WVU football: Mountaineers face dynamic special teams duo
MORGANTOWN, W.Va. -- Tre Walker made 47 tackles as a true freshman in 2010 and made Phil Steele's freshman All-America team. He added 52 tackles as a sophomore at Kansas State and was on track for more of the same a year ago before an ankle injury ended his season.
There have been many times in four seasons when he picked himself up off the ground and moved onto the next play as one snap blends into the next. One tackle before his sophomore year -- one not involving an opponent, but rather teammate Tyler Lockett -- stands out so many years later.
"When he was a freshman, I stuck him pretty good in a camp practice, but I was just surprised I did it because he's that elusive," Walker said. "His ability to make people miss in the open field and his ability to just outrun everybody on defense or on kickoffs is just unbelievable."
Lockett is one of the best return men in the nation, let alone the Big 12, and he's become a dangerous receiver in his junior season. Yet he might not be the most dynamic of the Wildcats at either, a reality West Virginia (3-4, 1-3 Big 12) will discover in Saturday's 3:45 p.m. game against Kansas State (2-4, 0-3).
In the Fox Sports 1 game at Bill Snyder Family Stadium, the Mountaineers will encounter Lockett on kickoffs and as the shallow return man on punt returns, plus punt returner Tramaine Thompson. Lockett was the preseason all-Big 12 kick returner pick while Thompson was the preseason punt returner pick.
"They're both elusive, but Tramaine is tremendously quick and Lockett has the speed," safety Ty Zimmerman said. "Those are the two hardest guys to guard on our team.
I have a lot of respect for how they go about their business, but I have a lot of respect for the guys who have to go against them."
Lockett entered the season with four kickoff return touchdowns and an average of 33.75 yards per return. He's only ranked No. 55 nationally this season, but he's only had eight opportunities to return a kickoff. He averages 22.8 yards per attempt.
Thompson doesn't have enough attempts to qualify for national rankings, but he's averaged 33.75 yards on his four returns - and 56 yards on two kickoff returns. Kansas State leads the nation in punt returns.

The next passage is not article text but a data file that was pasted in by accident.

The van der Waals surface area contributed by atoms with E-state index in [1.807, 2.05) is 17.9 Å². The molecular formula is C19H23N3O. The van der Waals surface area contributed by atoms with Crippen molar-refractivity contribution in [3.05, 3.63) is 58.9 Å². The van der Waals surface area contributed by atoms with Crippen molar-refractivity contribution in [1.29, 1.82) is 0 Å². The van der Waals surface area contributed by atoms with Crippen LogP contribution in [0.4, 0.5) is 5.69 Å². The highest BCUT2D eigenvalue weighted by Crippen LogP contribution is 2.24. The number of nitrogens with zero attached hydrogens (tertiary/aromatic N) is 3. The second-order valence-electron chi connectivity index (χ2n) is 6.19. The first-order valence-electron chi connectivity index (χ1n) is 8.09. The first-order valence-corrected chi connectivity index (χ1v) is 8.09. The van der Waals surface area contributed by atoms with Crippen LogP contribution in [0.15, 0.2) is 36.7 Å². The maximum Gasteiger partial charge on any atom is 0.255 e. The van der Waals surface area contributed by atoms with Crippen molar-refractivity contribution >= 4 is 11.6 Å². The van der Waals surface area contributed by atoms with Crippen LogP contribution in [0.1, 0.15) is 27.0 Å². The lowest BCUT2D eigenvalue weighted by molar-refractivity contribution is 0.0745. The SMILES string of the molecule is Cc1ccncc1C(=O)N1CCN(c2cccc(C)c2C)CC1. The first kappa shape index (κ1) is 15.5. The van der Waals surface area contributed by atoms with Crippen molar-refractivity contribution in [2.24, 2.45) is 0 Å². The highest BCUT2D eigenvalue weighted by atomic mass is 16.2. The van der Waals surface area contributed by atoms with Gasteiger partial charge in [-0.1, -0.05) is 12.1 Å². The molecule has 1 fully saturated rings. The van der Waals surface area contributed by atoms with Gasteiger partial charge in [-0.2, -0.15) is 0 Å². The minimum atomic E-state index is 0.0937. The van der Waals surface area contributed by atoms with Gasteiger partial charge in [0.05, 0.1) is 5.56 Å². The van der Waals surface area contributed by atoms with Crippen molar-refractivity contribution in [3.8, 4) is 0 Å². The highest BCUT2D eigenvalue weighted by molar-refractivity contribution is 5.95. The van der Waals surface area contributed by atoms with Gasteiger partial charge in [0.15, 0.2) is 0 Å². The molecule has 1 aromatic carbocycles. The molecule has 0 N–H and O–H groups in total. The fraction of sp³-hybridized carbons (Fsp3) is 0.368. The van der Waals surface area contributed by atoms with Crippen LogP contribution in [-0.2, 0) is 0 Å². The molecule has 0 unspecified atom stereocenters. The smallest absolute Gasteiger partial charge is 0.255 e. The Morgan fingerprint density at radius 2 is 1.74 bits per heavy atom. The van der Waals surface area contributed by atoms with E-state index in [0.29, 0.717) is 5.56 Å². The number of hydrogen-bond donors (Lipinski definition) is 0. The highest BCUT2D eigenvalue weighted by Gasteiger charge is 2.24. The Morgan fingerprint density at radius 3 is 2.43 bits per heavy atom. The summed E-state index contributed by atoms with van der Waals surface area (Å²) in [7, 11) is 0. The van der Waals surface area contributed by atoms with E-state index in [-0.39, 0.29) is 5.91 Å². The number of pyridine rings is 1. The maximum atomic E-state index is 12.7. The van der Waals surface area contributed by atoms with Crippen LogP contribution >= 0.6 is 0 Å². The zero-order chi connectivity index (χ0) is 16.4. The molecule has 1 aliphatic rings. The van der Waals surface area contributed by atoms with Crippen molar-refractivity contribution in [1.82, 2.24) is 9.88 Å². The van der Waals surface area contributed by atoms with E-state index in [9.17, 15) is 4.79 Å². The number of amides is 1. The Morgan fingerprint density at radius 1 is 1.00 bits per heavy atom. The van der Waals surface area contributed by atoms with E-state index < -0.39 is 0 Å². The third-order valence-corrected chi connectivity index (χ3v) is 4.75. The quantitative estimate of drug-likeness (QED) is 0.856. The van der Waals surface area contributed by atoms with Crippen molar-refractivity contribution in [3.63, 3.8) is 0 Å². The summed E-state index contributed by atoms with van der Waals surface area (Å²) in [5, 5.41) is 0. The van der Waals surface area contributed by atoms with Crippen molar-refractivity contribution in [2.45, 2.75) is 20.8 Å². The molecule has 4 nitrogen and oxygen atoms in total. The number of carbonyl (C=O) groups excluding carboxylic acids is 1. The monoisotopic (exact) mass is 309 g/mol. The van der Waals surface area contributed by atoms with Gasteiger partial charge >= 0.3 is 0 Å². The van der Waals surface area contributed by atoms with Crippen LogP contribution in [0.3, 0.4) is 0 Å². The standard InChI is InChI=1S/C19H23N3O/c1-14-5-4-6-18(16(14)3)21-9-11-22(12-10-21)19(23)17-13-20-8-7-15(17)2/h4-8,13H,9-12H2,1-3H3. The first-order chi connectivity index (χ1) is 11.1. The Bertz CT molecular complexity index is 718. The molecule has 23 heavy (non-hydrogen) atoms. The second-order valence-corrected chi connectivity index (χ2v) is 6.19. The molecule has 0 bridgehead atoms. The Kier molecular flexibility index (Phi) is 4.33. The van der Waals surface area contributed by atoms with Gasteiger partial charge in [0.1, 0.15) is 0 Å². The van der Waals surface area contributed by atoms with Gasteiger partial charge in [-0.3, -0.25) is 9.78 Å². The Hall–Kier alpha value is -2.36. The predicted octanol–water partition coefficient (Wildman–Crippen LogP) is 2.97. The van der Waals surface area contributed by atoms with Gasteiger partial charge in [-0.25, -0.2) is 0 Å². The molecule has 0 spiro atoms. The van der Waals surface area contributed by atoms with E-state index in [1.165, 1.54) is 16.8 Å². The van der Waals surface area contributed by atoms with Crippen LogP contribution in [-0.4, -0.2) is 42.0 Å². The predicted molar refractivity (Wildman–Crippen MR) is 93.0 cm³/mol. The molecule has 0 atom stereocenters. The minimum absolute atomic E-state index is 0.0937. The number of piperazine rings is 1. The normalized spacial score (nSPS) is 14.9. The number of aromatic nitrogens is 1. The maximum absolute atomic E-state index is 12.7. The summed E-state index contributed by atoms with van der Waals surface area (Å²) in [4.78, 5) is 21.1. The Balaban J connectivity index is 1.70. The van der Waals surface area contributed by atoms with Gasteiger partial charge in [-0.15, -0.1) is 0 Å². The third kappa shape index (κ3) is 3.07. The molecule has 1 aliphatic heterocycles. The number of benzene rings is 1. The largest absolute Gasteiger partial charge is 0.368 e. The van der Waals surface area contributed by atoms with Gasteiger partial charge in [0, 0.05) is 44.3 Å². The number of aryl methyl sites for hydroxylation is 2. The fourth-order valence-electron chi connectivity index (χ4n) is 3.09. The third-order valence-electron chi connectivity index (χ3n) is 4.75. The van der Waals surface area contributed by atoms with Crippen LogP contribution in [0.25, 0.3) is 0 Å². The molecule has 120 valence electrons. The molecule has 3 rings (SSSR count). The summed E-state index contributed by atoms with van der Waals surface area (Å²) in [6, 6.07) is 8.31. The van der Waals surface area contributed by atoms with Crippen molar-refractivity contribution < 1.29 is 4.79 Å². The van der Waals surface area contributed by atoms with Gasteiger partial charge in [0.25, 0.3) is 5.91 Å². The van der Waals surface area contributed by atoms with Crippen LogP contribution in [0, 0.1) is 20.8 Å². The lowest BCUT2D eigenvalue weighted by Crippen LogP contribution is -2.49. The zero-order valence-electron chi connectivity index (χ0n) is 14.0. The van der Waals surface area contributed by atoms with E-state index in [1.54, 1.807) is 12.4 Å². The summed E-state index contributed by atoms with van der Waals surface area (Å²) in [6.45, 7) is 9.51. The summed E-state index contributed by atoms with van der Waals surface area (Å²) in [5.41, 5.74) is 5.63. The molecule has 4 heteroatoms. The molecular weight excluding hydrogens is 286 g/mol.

"You just try to get the return started and they do the rest," Zimmerman said. "We call returns to sides or whatever, but sometimes they just see something and hit it. Tramaine switches fields a lot. Lockett does the same thing. It's really about getting them started and letting them go from there."
WVU has been solid with punt return defense (No. 29 nationally, 4.64 yards per return) and net punting (No. 3), thanks in large part to junior college transfer Nick O'Toole, but has struggled with kickoff return defense (No. 91, 23.09 yards per return). In last week's loss to Texas Tech, the Mountaineers trailed 13-0, but worked to a 20-13 lead before promptly giving up a 52-yard kickoff return that set up a field goal and got the Red Raiders going again.
"The key is knowing the other 10 people out there want to be out to there to block for me or to block for Tramaine," Lockett said. "Knowing those 10 guys have a passion for blocking and aren't saying, 'Oh, I was just thrown out here for special teams,' you know good things are going to go come out of it. Having a passion and a desire to go out there and treat special teams the same as offense and defense is what makes us so successful."
It helps to scare the opposition, too. Teams game plan around the 5-foot-11, 175-pound Lockett and the 5-8, 165-pound Thompson with directional kicks and sky kicks, but Lockett and Thompson still get to the ball and tend to do something with it in their hands.
They do it on offense, too.
The Wildcats have reverted somewhat to the offense that was so good to them the past few seasons with Colin Klein running as the quarterback. The duties have been split among sophomore Daniel Sams and junior college transfer Jake Waters, who passed for 3,501 yards and 39 touchdowns at Iowa Western last season. Sams leads the team with 86 attempts, 522 yards, 6.07 yards per carry and seven scores. Waters has run 53 times for 151 yards and two touchdowns.
Lockett has three 100-yard receiving games, though, including a 237-yard game against Texas. He has 475 yards total with a 15.32-yard average on 31 receptions. Thompson has one 100-yard game and 185 yards on 13 receptions.
Neither has been healthy, though. Thompson has missed the past two games and Lockett missed the last game. Both are expected to start for the Wildcats against WVU, which might want to heed the advice of those who know them best.
"Don't close your eyes," Walker said. "If you had a video camera on even the best defensive players in this league, when they get ready to make tackles they close their eyes just about every time before making a tackle. A lot of guys go up and try to fit it up, but they close their eyes and try to hit them. But as soon as they do that they move and they can go. You have to keep your eyes open and make sure you can see it if you want to hit it."
Contact sportswriter Mike Casazza at firstname.lastname@example.org or 304-319-1142. His blog is at blogs.dailymail.com/wvu.